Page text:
The Illinois Retired Teachers Association filed a lawsuit challenging the constitutionality of Illinois' recent pension reform law.
The lawsuit, the first filed over the law, was filed Dec. 27 in Cook County Circuit Court on behalf of eight retirees. The lawsuit contends the pension reform law violates a state constitutional stipulation that pension benefits “shall not be diminished or impaired.”
“The Constitution of the State of Illinois contains a guarantee relied upon by many thousands of active and retired teachers and school administrators for more than four decades,” the lawsuit states. “That guarantee, perhaps more so than anything else in the Illinois Constitution, was used by countless families across Illinois to plan careers, retirements and financial futures.”
“We always expected a lawsuit just as we expect this landmark reform will be upheld as constitutional,” said Brooke Anderson, spokeswoman for Gov. Pat Quinn, in an e-mail. “We believe the new law is as constitutionally sound as it is urgently needed to resolve the state's pension crisis.”
The reforms, passed by the General Assembly Dec. 3, are aimed at saving $160 billion over the next 30 years. The law decreases cost-of-living adjustments, caps pensionable salaries and raises retirement ages, but actually decreases employee contributions by one percentage point. Up to 5% of eligible employees will be able to join a defined contribution plan as well, and the five state retirement systems can sue the state to compel it to make required pension contributions.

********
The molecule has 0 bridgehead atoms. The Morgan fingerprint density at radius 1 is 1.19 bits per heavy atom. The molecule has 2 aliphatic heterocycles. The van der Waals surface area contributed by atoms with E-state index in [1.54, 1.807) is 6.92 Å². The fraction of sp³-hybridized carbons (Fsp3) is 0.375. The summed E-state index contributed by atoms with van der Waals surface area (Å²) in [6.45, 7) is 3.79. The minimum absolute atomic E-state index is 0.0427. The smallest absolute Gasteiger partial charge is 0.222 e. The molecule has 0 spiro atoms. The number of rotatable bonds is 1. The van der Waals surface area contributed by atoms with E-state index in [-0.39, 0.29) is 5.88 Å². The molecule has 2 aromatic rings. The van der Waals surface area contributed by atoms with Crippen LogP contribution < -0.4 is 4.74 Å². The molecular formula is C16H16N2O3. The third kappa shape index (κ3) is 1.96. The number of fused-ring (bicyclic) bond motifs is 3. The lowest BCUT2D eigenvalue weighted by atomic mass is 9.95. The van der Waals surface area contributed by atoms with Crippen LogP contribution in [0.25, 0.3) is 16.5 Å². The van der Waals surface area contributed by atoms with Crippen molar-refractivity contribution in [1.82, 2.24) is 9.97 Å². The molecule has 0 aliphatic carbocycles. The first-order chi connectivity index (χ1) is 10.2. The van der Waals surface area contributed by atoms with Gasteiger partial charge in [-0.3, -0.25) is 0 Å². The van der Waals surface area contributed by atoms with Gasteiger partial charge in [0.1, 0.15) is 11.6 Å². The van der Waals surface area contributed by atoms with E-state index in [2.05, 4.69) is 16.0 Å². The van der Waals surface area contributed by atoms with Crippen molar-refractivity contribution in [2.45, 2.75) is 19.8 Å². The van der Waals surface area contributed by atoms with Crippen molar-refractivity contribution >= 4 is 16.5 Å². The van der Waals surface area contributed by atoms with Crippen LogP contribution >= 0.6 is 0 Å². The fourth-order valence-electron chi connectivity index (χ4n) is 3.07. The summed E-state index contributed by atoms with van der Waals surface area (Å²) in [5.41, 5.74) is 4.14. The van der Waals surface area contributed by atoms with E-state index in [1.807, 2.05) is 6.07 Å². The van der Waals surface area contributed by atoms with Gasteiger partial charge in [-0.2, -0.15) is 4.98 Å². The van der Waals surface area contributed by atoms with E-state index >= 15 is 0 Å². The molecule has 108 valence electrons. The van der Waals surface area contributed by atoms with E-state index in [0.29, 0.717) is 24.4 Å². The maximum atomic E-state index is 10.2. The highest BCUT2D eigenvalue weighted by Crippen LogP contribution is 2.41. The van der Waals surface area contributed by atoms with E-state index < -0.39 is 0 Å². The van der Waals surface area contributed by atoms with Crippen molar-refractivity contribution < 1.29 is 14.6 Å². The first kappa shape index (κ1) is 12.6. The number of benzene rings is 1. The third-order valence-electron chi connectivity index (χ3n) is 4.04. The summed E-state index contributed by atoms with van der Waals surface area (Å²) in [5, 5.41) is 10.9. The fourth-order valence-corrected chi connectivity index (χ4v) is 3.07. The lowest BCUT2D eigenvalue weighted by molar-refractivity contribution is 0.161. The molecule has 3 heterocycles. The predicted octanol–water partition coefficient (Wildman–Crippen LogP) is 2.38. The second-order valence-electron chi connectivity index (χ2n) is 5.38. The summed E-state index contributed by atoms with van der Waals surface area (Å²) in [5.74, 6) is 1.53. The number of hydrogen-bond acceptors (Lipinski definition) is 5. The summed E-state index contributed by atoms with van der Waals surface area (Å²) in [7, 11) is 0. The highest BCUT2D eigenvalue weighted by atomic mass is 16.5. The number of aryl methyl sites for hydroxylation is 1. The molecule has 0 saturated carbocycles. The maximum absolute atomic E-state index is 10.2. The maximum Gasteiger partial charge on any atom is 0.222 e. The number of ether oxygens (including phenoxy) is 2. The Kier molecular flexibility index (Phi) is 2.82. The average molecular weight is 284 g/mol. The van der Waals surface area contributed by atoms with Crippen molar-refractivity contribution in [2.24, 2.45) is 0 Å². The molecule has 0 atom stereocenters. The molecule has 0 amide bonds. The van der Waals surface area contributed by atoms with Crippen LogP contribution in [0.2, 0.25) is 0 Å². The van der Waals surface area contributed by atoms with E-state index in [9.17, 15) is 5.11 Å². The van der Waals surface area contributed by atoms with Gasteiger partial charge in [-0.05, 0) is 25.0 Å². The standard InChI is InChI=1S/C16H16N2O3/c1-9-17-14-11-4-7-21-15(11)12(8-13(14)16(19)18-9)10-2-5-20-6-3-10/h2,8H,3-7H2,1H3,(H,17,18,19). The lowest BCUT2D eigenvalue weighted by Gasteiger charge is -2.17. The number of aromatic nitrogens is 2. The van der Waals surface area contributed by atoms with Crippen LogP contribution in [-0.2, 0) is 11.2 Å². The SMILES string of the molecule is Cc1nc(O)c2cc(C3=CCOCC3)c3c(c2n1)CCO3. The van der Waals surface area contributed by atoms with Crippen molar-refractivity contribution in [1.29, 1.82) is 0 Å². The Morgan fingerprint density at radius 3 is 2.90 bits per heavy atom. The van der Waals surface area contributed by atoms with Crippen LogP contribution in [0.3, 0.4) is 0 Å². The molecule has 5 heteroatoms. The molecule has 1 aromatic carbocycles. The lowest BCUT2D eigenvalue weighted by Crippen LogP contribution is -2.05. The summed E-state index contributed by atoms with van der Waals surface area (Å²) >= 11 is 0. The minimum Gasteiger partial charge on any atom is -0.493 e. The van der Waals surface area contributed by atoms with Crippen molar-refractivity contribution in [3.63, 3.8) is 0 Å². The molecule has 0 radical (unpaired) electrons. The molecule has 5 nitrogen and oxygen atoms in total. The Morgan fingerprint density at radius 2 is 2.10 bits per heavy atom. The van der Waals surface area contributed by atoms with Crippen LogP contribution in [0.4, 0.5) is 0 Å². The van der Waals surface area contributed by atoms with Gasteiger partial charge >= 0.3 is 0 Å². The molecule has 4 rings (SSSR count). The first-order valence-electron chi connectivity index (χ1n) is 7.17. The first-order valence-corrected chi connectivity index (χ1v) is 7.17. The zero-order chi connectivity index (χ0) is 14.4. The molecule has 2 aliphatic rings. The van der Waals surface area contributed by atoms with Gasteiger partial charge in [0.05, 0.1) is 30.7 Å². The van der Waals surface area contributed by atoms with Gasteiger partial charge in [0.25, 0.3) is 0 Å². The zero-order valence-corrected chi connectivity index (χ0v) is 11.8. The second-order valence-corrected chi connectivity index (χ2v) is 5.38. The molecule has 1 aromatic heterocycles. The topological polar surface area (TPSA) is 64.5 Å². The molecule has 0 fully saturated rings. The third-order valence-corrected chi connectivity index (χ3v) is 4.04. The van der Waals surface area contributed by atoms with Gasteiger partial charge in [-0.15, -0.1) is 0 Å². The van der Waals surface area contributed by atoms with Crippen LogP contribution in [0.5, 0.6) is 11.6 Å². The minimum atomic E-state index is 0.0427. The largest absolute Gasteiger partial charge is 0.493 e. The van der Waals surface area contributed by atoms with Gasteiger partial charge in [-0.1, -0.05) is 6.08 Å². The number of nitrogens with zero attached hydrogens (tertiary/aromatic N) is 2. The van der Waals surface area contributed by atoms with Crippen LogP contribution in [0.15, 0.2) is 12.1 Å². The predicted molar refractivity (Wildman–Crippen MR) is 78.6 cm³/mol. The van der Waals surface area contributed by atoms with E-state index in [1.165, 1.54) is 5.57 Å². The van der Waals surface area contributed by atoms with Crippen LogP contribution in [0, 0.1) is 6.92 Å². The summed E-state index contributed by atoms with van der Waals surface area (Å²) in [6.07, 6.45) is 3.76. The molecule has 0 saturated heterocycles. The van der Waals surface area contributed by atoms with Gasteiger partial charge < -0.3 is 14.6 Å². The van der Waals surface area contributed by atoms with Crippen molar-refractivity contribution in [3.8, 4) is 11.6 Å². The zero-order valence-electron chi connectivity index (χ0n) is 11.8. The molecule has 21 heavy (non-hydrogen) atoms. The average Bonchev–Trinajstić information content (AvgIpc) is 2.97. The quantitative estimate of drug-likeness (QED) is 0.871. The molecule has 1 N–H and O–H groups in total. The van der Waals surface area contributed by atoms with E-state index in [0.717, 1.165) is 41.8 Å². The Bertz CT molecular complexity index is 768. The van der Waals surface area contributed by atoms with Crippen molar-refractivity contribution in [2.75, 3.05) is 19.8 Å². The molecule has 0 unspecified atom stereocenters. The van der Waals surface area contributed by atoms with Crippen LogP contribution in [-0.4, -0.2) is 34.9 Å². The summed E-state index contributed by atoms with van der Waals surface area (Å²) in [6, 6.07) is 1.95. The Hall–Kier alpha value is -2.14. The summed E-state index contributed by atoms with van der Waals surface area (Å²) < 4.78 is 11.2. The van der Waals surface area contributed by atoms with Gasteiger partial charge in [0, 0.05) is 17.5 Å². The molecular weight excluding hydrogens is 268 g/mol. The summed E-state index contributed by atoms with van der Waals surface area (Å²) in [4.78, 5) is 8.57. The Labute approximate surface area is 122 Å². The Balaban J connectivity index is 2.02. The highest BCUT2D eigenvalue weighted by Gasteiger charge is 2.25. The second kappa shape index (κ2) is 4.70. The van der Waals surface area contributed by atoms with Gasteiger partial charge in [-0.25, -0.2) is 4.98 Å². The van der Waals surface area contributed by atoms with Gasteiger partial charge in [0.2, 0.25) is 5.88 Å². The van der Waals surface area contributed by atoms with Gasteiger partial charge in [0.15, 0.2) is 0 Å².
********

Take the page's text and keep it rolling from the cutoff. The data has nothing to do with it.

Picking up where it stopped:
The Illinois Retired Teachers Association said on Dec. 11 it expected to file a complaint within the next three to four weeks.
Rikeesha Phelon, spokeswoman for state Sen. John Cullerton, state Senate president and one of the architects of the legislation, said Mr. Cullerton will not be commenting on the lawsuit.